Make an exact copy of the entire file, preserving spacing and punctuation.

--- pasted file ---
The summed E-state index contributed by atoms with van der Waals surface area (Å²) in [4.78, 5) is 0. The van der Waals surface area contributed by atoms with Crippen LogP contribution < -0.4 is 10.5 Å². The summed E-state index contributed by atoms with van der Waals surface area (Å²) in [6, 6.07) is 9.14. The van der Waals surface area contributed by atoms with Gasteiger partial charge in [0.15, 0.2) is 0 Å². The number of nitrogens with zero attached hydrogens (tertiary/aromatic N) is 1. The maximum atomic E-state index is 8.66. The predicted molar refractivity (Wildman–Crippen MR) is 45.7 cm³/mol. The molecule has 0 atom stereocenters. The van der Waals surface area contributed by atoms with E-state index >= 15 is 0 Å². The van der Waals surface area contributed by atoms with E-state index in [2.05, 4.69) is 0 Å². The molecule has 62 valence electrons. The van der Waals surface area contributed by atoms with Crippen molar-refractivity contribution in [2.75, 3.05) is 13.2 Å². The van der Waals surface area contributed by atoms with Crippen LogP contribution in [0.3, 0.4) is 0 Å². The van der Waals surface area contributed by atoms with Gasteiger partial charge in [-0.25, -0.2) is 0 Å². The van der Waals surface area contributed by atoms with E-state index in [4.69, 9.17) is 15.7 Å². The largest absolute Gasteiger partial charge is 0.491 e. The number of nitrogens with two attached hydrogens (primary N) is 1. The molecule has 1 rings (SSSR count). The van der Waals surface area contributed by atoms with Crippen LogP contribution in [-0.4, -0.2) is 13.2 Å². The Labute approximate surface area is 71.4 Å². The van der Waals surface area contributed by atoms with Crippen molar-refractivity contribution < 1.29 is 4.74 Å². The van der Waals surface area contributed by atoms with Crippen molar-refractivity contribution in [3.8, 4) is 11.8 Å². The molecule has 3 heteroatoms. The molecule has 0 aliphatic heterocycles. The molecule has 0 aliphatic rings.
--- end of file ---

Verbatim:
The summed E-state index contributed by atoms with van der Waals surface area (Å²) in [4.78, 5) is 0. The van der Waals surface area contributed by atoms with Crippen LogP contribution < -0.4 is 10.5 Å². The summed E-state index contributed by atoms with van der Waals surface area (Å²) in [6, 6.07) is 9.14. The van der Waals surface area contributed by atoms with Gasteiger partial charge in [0.15, 0.2) is 0 Å². The number of nitrogens with zero attached hydrogens (tertiary/aromatic N) is 1. The maximum atomic E-state index is 8.66. The predicted molar refractivity (Wildman–Crippen MR) is 45.7 cm³/mol. The molecule has 0 atom stereocenters. The van der Waals surface area contributed by atoms with E-state index >= 15 is 0 Å². The van der Waals surface area contributed by atoms with E-state index in [2.05, 4.69) is 0 Å². The molecule has 62 valence electrons. The van der Waals surface area contributed by atoms with Crippen molar-refractivity contribution in [2.75, 3.05) is 13.2 Å². The van der Waals surface area contributed by atoms with Crippen LogP contribution in [0.3, 0.4) is 0 Å². The van der Waals surface area contributed by atoms with Gasteiger partial charge in [-0.25, -0.2) is 0 Å². The van der Waals surface area contributed by atoms with E-state index in [4.69, 9.17) is 15.7 Å². The largest absolute Gasteiger partial charge is 0.491 e. The number of nitrogens with two attached hydrogens (primary N) is 1. The molecule has 1 rings (SSSR count). The van der Waals surface area contributed by atoms with Crippen LogP contribution in [-0.4, -0.2) is 13.2 Å². The Labute approximate surface area is 71.4 Å². The van der Waals surface area contributed by atoms with Crippen molar-refractivity contribution < 1.29 is 4.74 Å². The van der Waals surface area contributed by atoms with Crippen molar-refractivity contribution in [3.8, 4) is 11.8 Å². The molecule has 3 heteroatoms. The molecule has 0 aliphatic heterocycles. The molecule has 0 aliphatic rings.